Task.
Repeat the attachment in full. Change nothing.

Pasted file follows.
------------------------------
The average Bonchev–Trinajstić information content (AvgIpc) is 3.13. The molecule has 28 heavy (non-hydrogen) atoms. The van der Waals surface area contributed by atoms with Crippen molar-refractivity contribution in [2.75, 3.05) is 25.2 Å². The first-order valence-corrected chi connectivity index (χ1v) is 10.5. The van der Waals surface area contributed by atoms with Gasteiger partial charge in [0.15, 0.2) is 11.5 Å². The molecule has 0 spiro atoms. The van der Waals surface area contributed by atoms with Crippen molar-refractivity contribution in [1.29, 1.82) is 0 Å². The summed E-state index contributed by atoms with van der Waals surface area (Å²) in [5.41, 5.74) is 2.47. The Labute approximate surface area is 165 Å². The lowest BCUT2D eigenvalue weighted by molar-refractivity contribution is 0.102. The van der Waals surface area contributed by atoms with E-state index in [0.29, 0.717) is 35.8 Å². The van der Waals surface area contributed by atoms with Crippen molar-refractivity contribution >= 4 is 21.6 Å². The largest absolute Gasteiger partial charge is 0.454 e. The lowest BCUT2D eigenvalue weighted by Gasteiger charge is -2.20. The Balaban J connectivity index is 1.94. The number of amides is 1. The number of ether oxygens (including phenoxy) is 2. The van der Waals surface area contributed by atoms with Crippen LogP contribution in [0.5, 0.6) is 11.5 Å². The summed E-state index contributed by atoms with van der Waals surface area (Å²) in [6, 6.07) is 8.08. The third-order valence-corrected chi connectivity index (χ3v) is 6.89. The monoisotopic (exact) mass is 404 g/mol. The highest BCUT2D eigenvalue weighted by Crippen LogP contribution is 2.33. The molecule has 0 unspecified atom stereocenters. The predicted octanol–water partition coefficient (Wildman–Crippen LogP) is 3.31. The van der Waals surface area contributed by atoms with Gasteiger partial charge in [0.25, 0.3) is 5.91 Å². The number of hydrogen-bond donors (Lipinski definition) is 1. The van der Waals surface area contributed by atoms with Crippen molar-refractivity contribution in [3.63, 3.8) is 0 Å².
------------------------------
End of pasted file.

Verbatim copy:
The average Bonchev–Trinajstić information content (AvgIpc) is 3.13. The molecule has 28 heavy (non-hydrogen) atoms. The van der Waals surface area contributed by atoms with Crippen molar-refractivity contribution in [2.75, 3.05) is 25.2 Å². The first-order valence-corrected chi connectivity index (χ1v) is 10.5. The van der Waals surface area contributed by atoms with Gasteiger partial charge in [0.15, 0.2) is 11.5 Å². The molecule has 0 spiro atoms. The van der Waals surface area contributed by atoms with Crippen molar-refractivity contribution in [1.29, 1.82) is 0 Å². The summed E-state index contributed by atoms with van der Waals surface area (Å²) in [5.41, 5.74) is 2.47. The Labute approximate surface area is 165 Å². The lowest BCUT2D eigenvalue weighted by molar-refractivity contribution is 0.102. The van der Waals surface area contributed by atoms with E-state index in [0.29, 0.717) is 35.8 Å². The van der Waals surface area contributed by atoms with Crippen molar-refractivity contribution >= 4 is 21.6 Å². The largest absolute Gasteiger partial charge is 0.454 e. The lowest BCUT2D eigenvalue weighted by Gasteiger charge is -2.20. The Balaban J connectivity index is 1.94. The number of amides is 1. The number of ether oxygens (including phenoxy) is 2. The van der Waals surface area contributed by atoms with Crippen LogP contribution in [0.5, 0.6) is 11.5 Å². The summed E-state index contributed by atoms with van der Waals surface area (Å²) in [6, 6.07) is 8.08. The third-order valence-corrected chi connectivity index (χ3v) is 6.89. The monoisotopic (exact) mass is 404 g/mol. The highest BCUT2D eigenvalue weighted by Crippen LogP contribution is 2.33. The molecule has 0 unspecified atom stereocenters. The predicted octanol–water partition coefficient (Wildman–Crippen LogP) is 3.31. The van der Waals surface area contributed by atoms with Gasteiger partial charge in [0.25, 0.3) is 5.91 Å². The number of hydrogen-bond donors (Lipinski definition) is 1. The van der Waals surface area contributed by atoms with Crippen molar-refractivity contribution in [3.63, 3.8) is 0 Å².